Our Willy (Highland's Willy Scott) herding ducks ca. 1980.
1 June 2014: Above, our three current dogs, Jack, Sage, and Kate
Woolgather Farm is currently located in the Merrimack Valley of Massachusetts where we had lived for 23 years before moving to New York State in 1992. From 1981-1992 we owned a much smaller version of our farm in Merrimac, Mass. When we moved to New York State we bought a 40-acre farm in Candor, south of Ithaca, NY. On Thanksgiving Day 1997 we moved to our new (smaller) farm in Tyngsboro, Mass., bringing with us our sheep, llamas and pony, our cats, and our Border Collies.
Carole is a fiber artist, writer, publisher and editor. David, a.k.a. "Pres", was a software engineer for many years and is currently working as a computer technician.
We have had Border Collies for over 35 years.
Left, Pres with Kate and Flash, and far right, Carole.
The thumbnails link to pages for each dog. (Photos of Willy, Jute and Moss by Tony Esposito of Bethany, Connecticut.)
"Highland's Willy Scott"
"Corinlea Black Suede"
Mrs. Karen Holliday (Dalgleish)
of Sheffield, England
of Crawford, Texas
of Crawford, Texas
FDCh CGC ABC 120802
bred by Suzanne West
of Oliver Springs, Tennessee,
originally owned by
Carole and David Presberg, subsequently owned by
Kathy and Craig Chittenden
of Sugarbush Farm in Stephentown, New York
Christine and David Eisensmith
of Chafee, New York
of Belgium and the Netherlands
of Dyer Brook, Maine
who comes from
and we think may
actually be an
In 1984 we bred Jute to Willy and at the end of October of that year Jute whelped a litter of five pups. We kept Moss and sold the others. They are all sadly gone now.
We don't currently breed (been there, done that), and all our dogs are neutered.
Please don't call us about buying puppies, because we don't have any
and we don't keep track of reputable breeders.
Instead of buying a puppy, please consider adopting a grown dog from rescue.
Since 1991, we have been involved with Border Collie rescue. I (Carole) am the founder of the North American Border Collie Rescue Network (NABCRN) and one of the founders of New England Border Collie Rescue (NEBCR). In 2006 I retired, as president, intake coordinator, website manager, and a foster home, from NEBCR. My husband and dogs were happy to have me to themselves again, however, I missed it, so in 2009 I resumed fostering for NEBCR.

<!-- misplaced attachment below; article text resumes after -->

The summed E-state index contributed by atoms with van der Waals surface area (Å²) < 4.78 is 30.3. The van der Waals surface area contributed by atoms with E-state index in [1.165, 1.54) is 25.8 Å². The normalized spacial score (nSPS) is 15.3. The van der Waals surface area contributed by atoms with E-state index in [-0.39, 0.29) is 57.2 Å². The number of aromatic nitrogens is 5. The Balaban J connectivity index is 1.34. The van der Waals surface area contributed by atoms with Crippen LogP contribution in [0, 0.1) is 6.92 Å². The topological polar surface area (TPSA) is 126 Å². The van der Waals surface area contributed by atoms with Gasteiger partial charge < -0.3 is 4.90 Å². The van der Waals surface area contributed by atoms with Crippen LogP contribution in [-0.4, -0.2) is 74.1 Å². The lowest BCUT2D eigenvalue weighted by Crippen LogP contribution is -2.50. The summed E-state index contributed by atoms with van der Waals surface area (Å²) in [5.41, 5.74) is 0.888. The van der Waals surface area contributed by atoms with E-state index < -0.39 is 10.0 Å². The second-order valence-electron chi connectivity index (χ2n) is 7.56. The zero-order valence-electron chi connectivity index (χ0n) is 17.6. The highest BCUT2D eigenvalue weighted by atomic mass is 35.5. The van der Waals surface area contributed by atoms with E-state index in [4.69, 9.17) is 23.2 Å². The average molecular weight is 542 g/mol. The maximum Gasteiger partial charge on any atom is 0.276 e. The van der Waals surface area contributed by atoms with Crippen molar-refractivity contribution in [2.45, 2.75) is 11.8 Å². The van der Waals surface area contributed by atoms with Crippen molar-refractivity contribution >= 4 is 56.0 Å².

MEET OUR NEW PONIES
Magic and Sweetie were adopted in mid-May 2015 from the MSPCA Nevins Farm.
Magic is a chestnut gelding Shetland pony about 15 years old and Sweetie is an roan Appaloosa mare about 18 or 19 years old.
They came into the MSPCA large animal shelter together and we decided it was unfair to separate them since they had been together for many years, so we adopted them both.
Above, Ranger the llama meets the ponies for the first time.
Sweetie and Magic in their new stall.
Me on Sweetie, July 9, 2015
A freight line runs behind our property.
We actually like having the train in our backyard,
as it runs infrequently, goes slowly and adds some interest to the day.
As you can see, it doesn't disturb the animals.
We raised sheep for their wool since 1981.
Our sheep were mostly colored Border Leicester crosses and a few Jacob's sheep.
Currently we are no longer in the sheep business,
and the last old ewe, Doris, a Jacob's, who appears at the front of the photo above, died on June 19, 2006.
Our fleece was sold to handspinners
through our wool business,
or used by Carole for spinning, weaving and felting.
Carole is a fiber artist who makes small bags of wool, felt, and leather
Her bags may be seen on the Thistle Woolworks web pages
Above, Eva Lambert and Carole Presberg
with their tour van in Scotland ca. 1986.
For ten years, from 1983 to 1992,
Carole ran the Sheep to Shawl Tour of Scotland, a sheep and wool tour,
with Eva Lambert, who lives on the Isle of Skye in Scotland.
Eva now runs
In the summer of '96 we added two llamas (Ranger, far left, and Hennessey) to our flock, also for their wool. For those of you who spin--their wool is absolutely beautiful, and also yields soft guard hair which feels like human hair and will be good for making soft cordage. Although we had been told that llamas work best as flock guardians if they are by themselves rather than in pairs, Ranger and Hennessey really have protected our sheep. We've seen them do it. They worked as a team. One day a friend's dog got into our pasture. Hennessey drove the sheep to one corner, and Ranger went after the dog. Sadly, Hennessey died in 2003. He was only 8-years-old. Ranger lived a long life, dying of old age at 21-years-old in 2016.
Sheep grazing on the dunes by Richard Ansdell
VISIT OUR FARM IN MERRIMAC, MASSACHUSETTS
VISIT OUR FARM IN NEW YORK STATE
THE OTHER WEB PAGES WE MAINTAIN
These web pages are copyright ©2016
and maintained by webmeistress Carole Presberg
with technical help from webwizard David Presberg
ALL RIGHTS RESERVED
If you are interested in using ANY material on this website, you MUST first ask for permission.